With the stepping down of Prime Minister Theresa May as Conservative Party leader on June 7, the contest for the most important post in the United Kingdom has become increasingly fierce in recent days.
Among the 11 British politicians who have shown a desire to run for the vacancy, 10 had met the preliminary condition of getting support from at least eight members of the Parliament (MPs) by the cutoff date for submissions on June 10. However, Sam Gyimah, the 11th racer, failed to reach the standard and announced his exit from the race. After the first round of voting Thursday narrowed the field of candidates to seven, one quit the race, leaving six candidates now contending for the job.
By analyzing the resumes of the candidates, we found that most of them have abundant political experience, special expertise and diversified backgrounds, and every racer has his or her secret weapons for luring support.
Boris Johnson is regarded a favorite for the premiership. The journalist-turned politician once served as mayor of London and secretary of foreign affairs of the country, and is known as a sophisticated political figure who is determined to exit from the European Union (EU). Due to his stubborn attitude on Brexit, he is dubbed by media as “Trump on the Thames.”
Being famous has a high price, especially when the famous person wants to further pursue a political career. Johnson is reportedly appealing against summons in court to answer claims he committed misconduct in public office in 2016. Johnson has reportedly instructed his lawyers to argue that the summons issued by District Judge Margot Coleman on May 29 was unlawful and that criminal proceedings against him should be suspended. Long viewed as the top favorite, Johnson has kept a low profile lately, apart from proposing to cut taxes for 3 million high-income earners.
Jeremy Hunt is also a candidate who cannot be ignored. Hunt was appointed as foreign secretary in July 2018 after Johnson, his predecessor, resigned. Before the appointment, Hunt had served as health minister of Britain for about five and a half years. Hunt is married to Lucia Guo, who is from Shaanxi Province in China, where the couple had a traditional Chinese wedding. Hunt recently launched his campaign website, and alongside it an introductory video, focusing heavily on his entrepreneurial and diversified family backgrounds. Hunt has constructed a compelling story for building a low-tax Britain after Brexit, but is still stuck in a direct battle with other candidates to secure more support from the MPs.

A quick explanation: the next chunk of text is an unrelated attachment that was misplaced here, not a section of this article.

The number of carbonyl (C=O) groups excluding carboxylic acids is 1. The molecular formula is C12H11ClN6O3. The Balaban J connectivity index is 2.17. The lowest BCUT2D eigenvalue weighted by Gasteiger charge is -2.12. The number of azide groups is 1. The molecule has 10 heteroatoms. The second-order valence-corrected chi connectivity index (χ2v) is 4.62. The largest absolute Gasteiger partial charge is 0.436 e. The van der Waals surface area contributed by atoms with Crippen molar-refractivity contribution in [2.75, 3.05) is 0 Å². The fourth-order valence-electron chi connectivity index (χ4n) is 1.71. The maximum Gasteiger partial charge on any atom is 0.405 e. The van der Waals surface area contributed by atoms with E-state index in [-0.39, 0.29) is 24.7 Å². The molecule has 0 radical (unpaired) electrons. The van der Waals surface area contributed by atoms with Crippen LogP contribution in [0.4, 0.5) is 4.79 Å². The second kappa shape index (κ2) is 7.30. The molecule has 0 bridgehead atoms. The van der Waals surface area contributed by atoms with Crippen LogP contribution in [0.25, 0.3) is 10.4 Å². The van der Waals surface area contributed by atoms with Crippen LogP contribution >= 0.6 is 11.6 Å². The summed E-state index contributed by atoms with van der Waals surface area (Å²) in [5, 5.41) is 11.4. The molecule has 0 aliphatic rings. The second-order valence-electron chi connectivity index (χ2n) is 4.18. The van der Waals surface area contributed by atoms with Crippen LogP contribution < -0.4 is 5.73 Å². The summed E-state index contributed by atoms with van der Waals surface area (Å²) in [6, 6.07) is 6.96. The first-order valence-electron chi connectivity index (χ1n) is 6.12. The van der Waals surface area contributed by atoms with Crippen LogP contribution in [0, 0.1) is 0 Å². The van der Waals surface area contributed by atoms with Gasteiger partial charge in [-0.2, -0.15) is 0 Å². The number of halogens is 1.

British people have shown their tolerance and compatibility to the mistakes of those politicians. Environmental Secretary Michal Gove is still maintaining a strong campaign despite his earlier admission that he had previously taken cocaine. In his launch speech, Gove promised to look after overlooked families and underprivileged communities.
Sajid Javid’s story is encouraging. His father is an immigrant from Pakistan and works as a bus driver in the U.K. If Javid succeeds, he will become the first U.K. prime minster of Asian origin. Javid was appointed home secretary in April 2018. Before that, he once served as secretary of housing, communities and local government and secretary of culture, media and sport. Javid is also an excellent financial expert. He became a vice president of Chase Manhattan Bank at the age of 25, and later transferred to Deutsche Bank in London to help build its businesses in emerging countries.
Another candidate Mark Harper’s experience is even more encouraging. Different from other candidates, who got their diplomas from elite universities such as Cambridge, Oxford and LSE, Harper got his college certificate by adult education. Despite the fact that Harper was not even in the Cabinet when Brexit was being negotiated, he has accumulated rich political expertise. Harper stepped down as secretary of immigration in 2014 when it turned out that his house cleaner did not have a valid visa. He then served as secretary of disabilities for less than a year.
May is still carrying on governing the country and fulfilling duties until a successor is chosen. The Conservative leadership contest officially began on June 10 and only two candidates will be left by June 22. The final result of the contest will be released on July 22 and the last winner will take the place of May as the leader of the Conservative Party and prime minister of Britain.
Let’s wait and see who will laugh last and be the next prime minister of the United Kingdom.
(The author is the editor-in-chief of the Shenzhen Daily with a Ph.D. from the Journalism and Communication School of Wuhan University.)